It’s been a few years since I had major damage to one of my planes. Unfortunately disaster struck again on Thursday last week. After maidening Georg’s Chocofly JS3, I wanted to have a flight with mine as well. Upon the start in aerotow, the right wingtip of my JS3 touched the ground, I overcompensated and before I knew what was happening it flipped over to the left and crashed upside down just meters after the start.
Fortunately the damage is relatively minor for what was a pretty serious crash. Both outer wings can probably be made usable again with repairs (but will need replacing, also for optimal performance), and one of the small wing joiners of the outer wings needs replacing. There are a few minor cracks in the cockpit area of the fuselage and the EDF cleanly broke off. I was really lucky that there is no damage to the inner wings, elevator, rudder and tail of the fuselage. With a new wing joiner, some work on the outer wings, fixing the smaller cracks in the fuselage and re-attaching the EDF, I should be able to restore my JS3 to flying service again soon. I’ve already ordered new outer wings and will probably have the fuselage resprayed the coming winter to restore the plane to full glory.
The worst thing is that I was really very much looking forward to flying the Chocofly JS3 in Hahnenmoos starting Sunday. That will not be possible.
Another lesson learned. Flipping over after overcompensating at the start in aerotow is not uncommon. Most of my flying mates have had serious crashes (and much worse damage than my JS3 suffered) this way. But it’s something that can be avoided by asking somebody to hold up the wing of your glider upon the start. I was stupid. I definitely won’t forget this for next time.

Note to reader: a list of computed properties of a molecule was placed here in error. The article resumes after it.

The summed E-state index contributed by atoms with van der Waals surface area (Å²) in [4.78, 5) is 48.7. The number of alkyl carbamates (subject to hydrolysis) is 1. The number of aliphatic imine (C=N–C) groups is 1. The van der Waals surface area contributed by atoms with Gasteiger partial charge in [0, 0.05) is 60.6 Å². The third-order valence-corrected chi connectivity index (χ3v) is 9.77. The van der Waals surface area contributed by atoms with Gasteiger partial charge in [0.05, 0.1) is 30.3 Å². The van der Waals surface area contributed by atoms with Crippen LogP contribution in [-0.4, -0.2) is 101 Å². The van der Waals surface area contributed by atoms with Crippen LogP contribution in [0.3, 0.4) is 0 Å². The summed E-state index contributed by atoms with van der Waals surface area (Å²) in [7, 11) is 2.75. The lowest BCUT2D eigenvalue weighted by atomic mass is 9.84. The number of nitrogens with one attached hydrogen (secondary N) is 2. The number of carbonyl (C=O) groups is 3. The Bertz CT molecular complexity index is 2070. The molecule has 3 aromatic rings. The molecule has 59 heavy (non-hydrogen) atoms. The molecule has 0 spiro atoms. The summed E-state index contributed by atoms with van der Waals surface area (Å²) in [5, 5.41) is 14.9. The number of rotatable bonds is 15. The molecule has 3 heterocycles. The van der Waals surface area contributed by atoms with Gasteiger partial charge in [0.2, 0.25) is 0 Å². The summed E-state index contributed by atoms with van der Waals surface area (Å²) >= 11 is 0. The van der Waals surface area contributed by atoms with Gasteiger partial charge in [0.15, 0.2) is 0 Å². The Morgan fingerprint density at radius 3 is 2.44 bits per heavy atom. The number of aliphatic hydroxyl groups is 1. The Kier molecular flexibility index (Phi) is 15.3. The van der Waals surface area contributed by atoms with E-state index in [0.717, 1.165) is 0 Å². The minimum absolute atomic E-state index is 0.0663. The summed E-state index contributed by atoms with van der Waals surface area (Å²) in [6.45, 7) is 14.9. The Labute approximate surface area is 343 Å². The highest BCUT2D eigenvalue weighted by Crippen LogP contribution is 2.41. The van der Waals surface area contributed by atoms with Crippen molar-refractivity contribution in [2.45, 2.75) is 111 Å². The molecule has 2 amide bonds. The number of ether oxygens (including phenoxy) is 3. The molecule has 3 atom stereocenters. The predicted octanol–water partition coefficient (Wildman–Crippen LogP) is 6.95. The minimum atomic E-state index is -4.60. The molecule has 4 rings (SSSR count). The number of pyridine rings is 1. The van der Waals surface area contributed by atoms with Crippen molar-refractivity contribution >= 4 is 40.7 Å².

After Friday’s maiden flight in aerotow, I could test the new Chocofly JS3 Rapture on the slope today. The conditions were perfect for the JS3, very light lift, with great intermittent thermals. We had three JS3 on the slope, one scratch-built by Georg Staub, identical to my scratch-built, with around 6.3kg, one scratch-built by Richie Oberholzer, without FES, around 5.5 kg, and my Chocofly with JETEC E-70 with around 6.6kg. We were all flying the 18m/5.14m version (I only have this version for my Chocofly JS3, and always fly the longer wing version with my scratch-built).
The Chocofly version is virtually identical to our scratch-built JS3. The differences are of course that the wings are fully moulded, whereas our own are foam core with carbon/glass layup. The elevator of the Chocofly JS3 is approximately 1cm less deep, and the fuselage approximately 2cm thinner. In addition the wings have 3 rather than 4 control surfaces.
With the identical wing and elevator profile, the performance of both planes is however very similar. We did some formation flying in different camber settings. My JS3 and that of Georg performed equally well, with the Chocofly version giving the impression of being slightly more performant in thermals. With more robust wings, the upper end of the speed spectrum is of course also higher for the Chocofly version – I got to 230kmh in some of the low passes.